Instilling a recognition program in the workplace might seem daunting, not to mention costly, however, there are a few low-cost, easy suggestions that you can implement without going to the board of directors for approval.

1. Recognize standout individuals at a regular meeting. Set aside five minutes of your weekly or monthly team meeting to spotlight an individual or individuals who deserve it. Consider opening it up to anyone on the team who has an individual they want to recognize, it doesn’t have to be the manager only.

2. Create a recognition item that can be passed on to others. The item can be a trophy, button, medallion or a cool rock – whatever fits your culture. The idea behind it stays the same. Give it to someone when they deserve to be recognized and let them know why they are receiving it. It is up to the receiver to pass it on to another employee who deserves acknowledgment next.

3. Provide a special treat to recognize employees’ contributions. This could be a quarterly lunch, breakfast or snack to recognize the value they add to the company. If not a meal for employees, a small gift or token goes a long way to making them feel appreciated.

4. Spotlight outstanding employees once a month or quarter. Consider an employee of the month program or a spotlight section in a newsletter or internal publication. Again, it helps to be specific why the employee is being recognized. Others will read why this person was selected and work harder so they can be chosen in the future. This area also serves as a great reminder of your company’s best practices since the selected team member is putting them into effect.

5. Say thank you. This is quite possibly the easiest and most meaningful way to recognize someone. It could be a hand-written note, phone call or face-to-face, but it will go a long way to let someone know they are appreciated.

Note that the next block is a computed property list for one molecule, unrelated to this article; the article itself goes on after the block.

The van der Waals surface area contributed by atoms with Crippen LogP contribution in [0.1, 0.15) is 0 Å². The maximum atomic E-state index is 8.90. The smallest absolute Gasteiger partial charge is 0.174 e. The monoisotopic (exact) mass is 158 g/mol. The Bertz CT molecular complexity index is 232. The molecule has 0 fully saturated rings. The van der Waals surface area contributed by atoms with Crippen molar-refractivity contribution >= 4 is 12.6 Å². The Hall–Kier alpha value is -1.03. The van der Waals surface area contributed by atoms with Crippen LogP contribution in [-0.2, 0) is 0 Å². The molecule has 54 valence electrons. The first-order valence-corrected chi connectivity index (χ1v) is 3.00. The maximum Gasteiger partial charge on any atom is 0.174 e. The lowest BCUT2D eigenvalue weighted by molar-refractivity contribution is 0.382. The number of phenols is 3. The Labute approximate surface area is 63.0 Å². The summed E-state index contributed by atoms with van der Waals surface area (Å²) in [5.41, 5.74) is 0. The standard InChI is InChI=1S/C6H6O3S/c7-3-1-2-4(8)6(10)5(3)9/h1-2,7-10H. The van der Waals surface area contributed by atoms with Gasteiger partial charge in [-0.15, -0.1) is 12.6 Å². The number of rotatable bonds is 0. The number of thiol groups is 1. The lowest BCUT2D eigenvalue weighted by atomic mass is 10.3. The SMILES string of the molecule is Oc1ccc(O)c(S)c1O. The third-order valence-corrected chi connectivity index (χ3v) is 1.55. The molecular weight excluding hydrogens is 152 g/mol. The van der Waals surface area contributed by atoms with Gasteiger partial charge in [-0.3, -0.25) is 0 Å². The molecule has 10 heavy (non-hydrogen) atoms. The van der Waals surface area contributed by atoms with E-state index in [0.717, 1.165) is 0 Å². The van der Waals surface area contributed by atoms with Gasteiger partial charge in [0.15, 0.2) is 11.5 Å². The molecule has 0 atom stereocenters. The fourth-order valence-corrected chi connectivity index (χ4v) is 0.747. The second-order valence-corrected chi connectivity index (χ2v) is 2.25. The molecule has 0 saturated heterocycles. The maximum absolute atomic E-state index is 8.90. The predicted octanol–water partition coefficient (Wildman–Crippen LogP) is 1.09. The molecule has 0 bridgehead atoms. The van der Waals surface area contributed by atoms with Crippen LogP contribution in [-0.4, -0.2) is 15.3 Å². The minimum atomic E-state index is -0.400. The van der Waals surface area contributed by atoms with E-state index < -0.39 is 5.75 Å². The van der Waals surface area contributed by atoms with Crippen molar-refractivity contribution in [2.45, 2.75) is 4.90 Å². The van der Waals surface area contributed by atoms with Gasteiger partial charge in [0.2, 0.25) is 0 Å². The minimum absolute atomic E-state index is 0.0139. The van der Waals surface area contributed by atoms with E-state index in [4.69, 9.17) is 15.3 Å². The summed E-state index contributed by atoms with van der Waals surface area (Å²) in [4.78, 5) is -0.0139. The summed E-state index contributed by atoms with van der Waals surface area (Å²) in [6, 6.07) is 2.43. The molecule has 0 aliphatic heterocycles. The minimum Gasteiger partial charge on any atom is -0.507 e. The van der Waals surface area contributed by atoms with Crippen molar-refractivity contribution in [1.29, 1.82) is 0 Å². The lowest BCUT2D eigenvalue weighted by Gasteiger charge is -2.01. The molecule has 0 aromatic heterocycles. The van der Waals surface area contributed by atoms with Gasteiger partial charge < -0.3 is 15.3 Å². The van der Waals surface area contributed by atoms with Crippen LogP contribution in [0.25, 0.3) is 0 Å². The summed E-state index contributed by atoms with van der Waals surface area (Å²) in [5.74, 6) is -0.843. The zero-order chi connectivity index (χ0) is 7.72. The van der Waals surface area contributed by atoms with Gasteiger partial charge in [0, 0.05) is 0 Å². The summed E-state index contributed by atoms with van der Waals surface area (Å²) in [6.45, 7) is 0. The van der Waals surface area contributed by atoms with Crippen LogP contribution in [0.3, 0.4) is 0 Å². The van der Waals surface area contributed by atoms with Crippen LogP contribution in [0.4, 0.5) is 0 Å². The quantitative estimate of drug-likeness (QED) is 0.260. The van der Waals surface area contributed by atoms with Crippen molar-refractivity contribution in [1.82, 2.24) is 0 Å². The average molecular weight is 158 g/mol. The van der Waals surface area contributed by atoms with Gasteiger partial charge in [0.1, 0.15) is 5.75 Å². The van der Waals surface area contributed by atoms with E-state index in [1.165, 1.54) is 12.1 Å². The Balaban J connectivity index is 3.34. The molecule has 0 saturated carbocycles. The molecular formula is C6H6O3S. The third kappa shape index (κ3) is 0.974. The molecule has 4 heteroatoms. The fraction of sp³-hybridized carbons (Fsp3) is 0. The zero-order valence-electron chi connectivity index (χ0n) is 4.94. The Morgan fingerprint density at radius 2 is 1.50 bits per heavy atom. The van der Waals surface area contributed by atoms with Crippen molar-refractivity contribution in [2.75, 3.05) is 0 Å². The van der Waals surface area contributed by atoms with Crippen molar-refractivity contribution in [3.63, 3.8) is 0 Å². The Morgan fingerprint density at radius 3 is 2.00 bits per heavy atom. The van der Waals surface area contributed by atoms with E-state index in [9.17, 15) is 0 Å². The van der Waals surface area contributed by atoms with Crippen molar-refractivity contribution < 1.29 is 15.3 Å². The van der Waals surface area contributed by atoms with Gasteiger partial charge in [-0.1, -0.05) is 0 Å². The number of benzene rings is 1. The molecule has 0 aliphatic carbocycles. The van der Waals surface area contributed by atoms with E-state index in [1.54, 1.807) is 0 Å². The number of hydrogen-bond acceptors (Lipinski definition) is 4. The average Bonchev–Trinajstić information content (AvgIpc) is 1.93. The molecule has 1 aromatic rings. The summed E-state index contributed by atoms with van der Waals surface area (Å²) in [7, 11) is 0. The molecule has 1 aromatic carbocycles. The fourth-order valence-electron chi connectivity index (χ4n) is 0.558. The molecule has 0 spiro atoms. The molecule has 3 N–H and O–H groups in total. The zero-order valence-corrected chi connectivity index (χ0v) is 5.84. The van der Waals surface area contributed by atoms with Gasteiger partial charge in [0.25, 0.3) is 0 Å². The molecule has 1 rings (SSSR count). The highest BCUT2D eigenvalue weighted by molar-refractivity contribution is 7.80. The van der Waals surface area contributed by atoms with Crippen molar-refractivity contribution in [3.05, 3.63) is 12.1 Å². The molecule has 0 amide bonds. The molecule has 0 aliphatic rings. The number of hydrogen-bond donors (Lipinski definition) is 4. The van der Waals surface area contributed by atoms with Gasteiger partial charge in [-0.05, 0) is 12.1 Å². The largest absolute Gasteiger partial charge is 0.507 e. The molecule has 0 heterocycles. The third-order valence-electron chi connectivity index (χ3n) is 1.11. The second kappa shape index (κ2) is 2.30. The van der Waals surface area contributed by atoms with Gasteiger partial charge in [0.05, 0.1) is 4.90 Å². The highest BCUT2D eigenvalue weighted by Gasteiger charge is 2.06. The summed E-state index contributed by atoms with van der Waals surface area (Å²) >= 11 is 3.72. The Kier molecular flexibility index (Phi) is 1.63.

With all of these suggestions, it is important the thought is sincere. Equally important is giving a specific reason for acknowledging someone. Also, it is key for managers and leadership to set the example for recognition, but it is just as significant for praise to be peer-to-peer as well. When others see someone recognized for their efforts, they will feel more compelled to give acknowledgment as well.

And remember, it doesn’t have to be a grand gesture that is recognized. Sometimes the smallest thing someone does can make the biggest difference for someone else.

Elizabeth Cogswell Baskin

How Do You Give Recognition to Your Direct Reports?

In the weekly poll on Tribe’s Good Company blog, 46% of respondents said they prefer recognition from their direct managers. They also like recognition from those even higher up in the company, and only a small minority cared about recognition from their peers.

But recognition can take many forms. Some managers make a point of giving lots of verbal recognition, especially to younger generation employees who seem to crave constant feedback. Others use the formalized programs established by their companies. And still other managers like the personal touch of a handwritten note from time to time to express appreciation for a job well done.

Here’s this Friday’s question: How do you build recognition into your relationships with your direct reports?

Employees Want Recognition from the Boss

The results of this week’s question indicate that people want recognition from the higher-ups. Readers’ votes showed little interest in having their peers recognize them for a job well done. What matters, according to these respondents, is gaining the notice of their direct manager or someone even higher in the company.

This week’s Good Question was:

Q: What kind of recognition gets the best results?

43%  Leadership to employee

43%  Manager to direct report

14%  Employee to employee

If you voted, thanks for playing. And if you didn’t, please look for Monday’s question and share your vote.